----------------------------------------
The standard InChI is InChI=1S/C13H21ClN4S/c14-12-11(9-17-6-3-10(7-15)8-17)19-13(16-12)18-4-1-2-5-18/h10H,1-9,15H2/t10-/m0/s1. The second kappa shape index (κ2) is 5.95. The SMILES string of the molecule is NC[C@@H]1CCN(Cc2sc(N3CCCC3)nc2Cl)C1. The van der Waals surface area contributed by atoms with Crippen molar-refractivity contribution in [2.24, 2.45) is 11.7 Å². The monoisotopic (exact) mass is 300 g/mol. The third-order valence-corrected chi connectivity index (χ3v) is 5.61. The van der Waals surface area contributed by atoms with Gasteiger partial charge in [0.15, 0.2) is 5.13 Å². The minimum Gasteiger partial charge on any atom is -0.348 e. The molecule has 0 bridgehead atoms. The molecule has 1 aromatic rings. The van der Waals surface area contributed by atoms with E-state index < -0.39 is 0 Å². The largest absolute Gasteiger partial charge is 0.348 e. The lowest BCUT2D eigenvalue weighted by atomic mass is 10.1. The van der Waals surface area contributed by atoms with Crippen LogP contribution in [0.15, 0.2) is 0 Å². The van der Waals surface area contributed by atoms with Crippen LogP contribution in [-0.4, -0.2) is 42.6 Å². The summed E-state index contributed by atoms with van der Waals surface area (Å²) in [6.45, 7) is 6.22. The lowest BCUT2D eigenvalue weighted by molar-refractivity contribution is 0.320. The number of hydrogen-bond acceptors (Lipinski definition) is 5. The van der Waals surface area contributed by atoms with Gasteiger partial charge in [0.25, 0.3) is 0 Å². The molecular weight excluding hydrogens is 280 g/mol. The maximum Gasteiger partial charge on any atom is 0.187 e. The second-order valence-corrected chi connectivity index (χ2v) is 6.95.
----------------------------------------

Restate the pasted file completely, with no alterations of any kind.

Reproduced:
The standard InChI is InChI=1S/C13H21ClN4S/c14-12-11(9-17-6-3-10(7-15)8-17)19-13(16-12)18-4-1-2-5-18/h10H,1-9,15H2/t10-/m0/s1. The second kappa shape index (κ2) is 5.95. The SMILES string of the molecule is NC[C@@H]1CCN(Cc2sc(N3CCCC3)nc2Cl)C1. The van der Waals surface area contributed by atoms with Crippen molar-refractivity contribution in [2.24, 2.45) is 11.7 Å². The monoisotopic (exact) mass is 300 g/mol. The third-order valence-corrected chi connectivity index (χ3v) is 5.61. The van der Waals surface area contributed by atoms with Gasteiger partial charge in [0.15, 0.2) is 5.13 Å². The minimum Gasteiger partial charge on any atom is -0.348 e. The molecule has 0 bridgehead atoms. The molecule has 1 aromatic rings. The van der Waals surface area contributed by atoms with E-state index < -0.39 is 0 Å². The largest absolute Gasteiger partial charge is 0.348 e. The lowest BCUT2D eigenvalue weighted by atomic mass is 10.1. The van der Waals surface area contributed by atoms with Crippen LogP contribution in [0.15, 0.2) is 0 Å². The van der Waals surface area contributed by atoms with Crippen LogP contribution in [-0.4, -0.2) is 42.6 Å². The summed E-state index contributed by atoms with van der Waals surface area (Å²) in [6.45, 7) is 6.22. The lowest BCUT2D eigenvalue weighted by molar-refractivity contribution is 0.320. The number of hydrogen-bond acceptors (Lipinski definition) is 5. The van der Waals surface area contributed by atoms with Gasteiger partial charge in [0.25, 0.3) is 0 Å². The molecular weight excluding hydrogens is 280 g/mol. The maximum Gasteiger partial charge on any atom is 0.187 e. The second-order valence-corrected chi connectivity index (χ2v) is 6.95.